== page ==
Alex Hampton, the Florida Witch’s assistant, and manager, frantically tries to load film into her camera before the ritual begins. She is one-third of the coven’s core. (Adrianne Weston/WUFT News)

“I’ve been sad, I’ve missed you guys,” Sickles said as she led an astrological forecast for the coven. This was one of the first times she had been able to be with her community in person. “I want you guys to look at your neighbor, I want you to be like ‘I don’t know you, but I know you.’”

Sickles is the complementary other half of Melnick’s practice, she focuses on the astrological side of spirituality. She complements Melnick in more than just the business sense; they have a connection that allows their differences to accent each other’s strengths. Sickles joined the practice later than Melnick, but that hasn’t stopped them from creating a successful business out of their combined passions. To them, though, this is more than just a way to make money. This is a lifestyle and a found family, one that wasn’t complete until Hampton joined.

The rule of three is something that sits at the core of most witch practices, but is particularly special when forming a coven, Hampton said. In a very literal sense, she explains, they make up the three air signs, Libra (Hampton), Aquarius (Melnick) and Gemini (Sickles) which they felt was a big sign that their friendship was meant to be. Before meeting Hampton, a little over a year ago, the cousins could only dream of having a community as they do now. But together they have built an unbreakable bond, not just with each other but with the coven as well.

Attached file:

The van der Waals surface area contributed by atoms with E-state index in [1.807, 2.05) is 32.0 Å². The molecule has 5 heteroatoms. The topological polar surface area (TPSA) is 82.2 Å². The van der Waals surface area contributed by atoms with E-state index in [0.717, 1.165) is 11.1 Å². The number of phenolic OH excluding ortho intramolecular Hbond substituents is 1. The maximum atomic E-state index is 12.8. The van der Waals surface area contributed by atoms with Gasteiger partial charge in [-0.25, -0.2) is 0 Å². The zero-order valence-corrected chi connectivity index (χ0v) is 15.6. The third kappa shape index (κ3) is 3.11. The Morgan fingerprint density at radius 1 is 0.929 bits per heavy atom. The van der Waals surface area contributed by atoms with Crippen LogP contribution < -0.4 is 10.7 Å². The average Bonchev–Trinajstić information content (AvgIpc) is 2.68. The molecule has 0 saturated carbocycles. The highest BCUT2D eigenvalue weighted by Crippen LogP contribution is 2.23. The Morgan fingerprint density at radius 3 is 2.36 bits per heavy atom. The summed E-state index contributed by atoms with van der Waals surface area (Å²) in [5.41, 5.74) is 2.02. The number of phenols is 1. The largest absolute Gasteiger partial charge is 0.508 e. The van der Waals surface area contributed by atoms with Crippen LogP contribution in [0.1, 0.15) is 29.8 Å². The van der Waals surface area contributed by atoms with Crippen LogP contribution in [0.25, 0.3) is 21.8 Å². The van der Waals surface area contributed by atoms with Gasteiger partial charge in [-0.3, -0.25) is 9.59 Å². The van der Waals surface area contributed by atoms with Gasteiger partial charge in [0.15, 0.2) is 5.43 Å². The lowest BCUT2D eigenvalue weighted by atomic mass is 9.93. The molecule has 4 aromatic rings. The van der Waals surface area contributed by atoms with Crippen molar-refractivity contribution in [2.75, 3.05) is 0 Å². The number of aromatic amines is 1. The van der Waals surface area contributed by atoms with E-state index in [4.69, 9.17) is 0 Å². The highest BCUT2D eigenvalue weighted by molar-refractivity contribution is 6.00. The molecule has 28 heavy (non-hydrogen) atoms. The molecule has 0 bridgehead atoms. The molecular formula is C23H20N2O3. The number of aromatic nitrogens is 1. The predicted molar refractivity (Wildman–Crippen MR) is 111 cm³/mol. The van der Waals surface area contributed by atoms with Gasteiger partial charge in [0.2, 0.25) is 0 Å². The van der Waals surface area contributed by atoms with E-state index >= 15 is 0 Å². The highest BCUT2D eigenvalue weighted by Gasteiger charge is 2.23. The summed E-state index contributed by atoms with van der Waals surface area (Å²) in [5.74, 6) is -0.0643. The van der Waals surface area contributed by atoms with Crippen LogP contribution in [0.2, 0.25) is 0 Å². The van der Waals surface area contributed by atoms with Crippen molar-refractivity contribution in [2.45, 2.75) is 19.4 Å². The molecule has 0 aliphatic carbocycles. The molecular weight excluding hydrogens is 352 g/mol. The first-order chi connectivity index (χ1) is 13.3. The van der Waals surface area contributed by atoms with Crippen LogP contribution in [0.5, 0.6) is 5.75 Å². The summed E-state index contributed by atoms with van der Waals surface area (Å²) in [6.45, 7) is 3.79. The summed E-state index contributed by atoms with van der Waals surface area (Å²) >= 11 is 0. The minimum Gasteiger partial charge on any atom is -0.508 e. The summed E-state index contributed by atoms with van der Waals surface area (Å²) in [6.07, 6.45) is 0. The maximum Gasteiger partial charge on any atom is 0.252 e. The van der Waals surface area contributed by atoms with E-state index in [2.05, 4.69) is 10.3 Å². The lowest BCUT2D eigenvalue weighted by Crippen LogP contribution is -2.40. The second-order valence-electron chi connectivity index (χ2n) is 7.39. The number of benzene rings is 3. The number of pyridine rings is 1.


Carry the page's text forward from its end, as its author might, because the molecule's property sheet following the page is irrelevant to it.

Sydney Sickles energetically brings coven members cups of tea brewed by Madi Flynn as they prepare for the ritual to begin. (Adrianne Weston/WUFT News)

“Sometimes you feel like you want to be alone, but that’s not really the case. You’re looking for people that let you be yourself and see yourself. There is a different kind of company that you’re looking for, you know, it’s not alone it’s together in a different type of community.” Sevrena Stewart, a new St. Pete resident, said. The new moon ritual was the first event she was able to attend with the coven, and she says she took a risk by showing up alone. But the coven welcomed her with open arms, and by the end of the night she was promising to be at the next one with a smile on her face.

The coven is working to be together like this more often, they even tested the waters in May with a spiritual retreat to Costa Rica led by Melnick, Hampton and Sickles. The trip was four days long and consisted of a mixture of typical tropical adventures, spiritual rituals, sightseeing and even group yoga sessions. Though they are still riding the coattails of the success of their first big trip, they have already booked a second trip to Mexico at the beginning of next year. At this point, the most important thing for all of them is to keep up this energy and spend as much time together like this as they can.

Alex Hampton, Melnick’s 28-year-old manager, said, “Coven to me really just means sisterhood. Yes, it is a community, we are a sisterhood of witches. It has helped bring a sense of importance and purpose into my life that I haven’t had before.”

At the end of the day, the coven is just a medium for these people to connect deeper with each other and with themselves. There was an outpouring of compassion and understanding in the face of the more complicated and uncomfortable parts of life. They spent their time together helping each other heal and even as the coven was met with a protestor mid-ritual, they responded by collectively saying, “I am sending you healing energy,” before returning to their moment.

Melnick said, “Coven means we share our blessings and also our pain because we are a sisterhood.”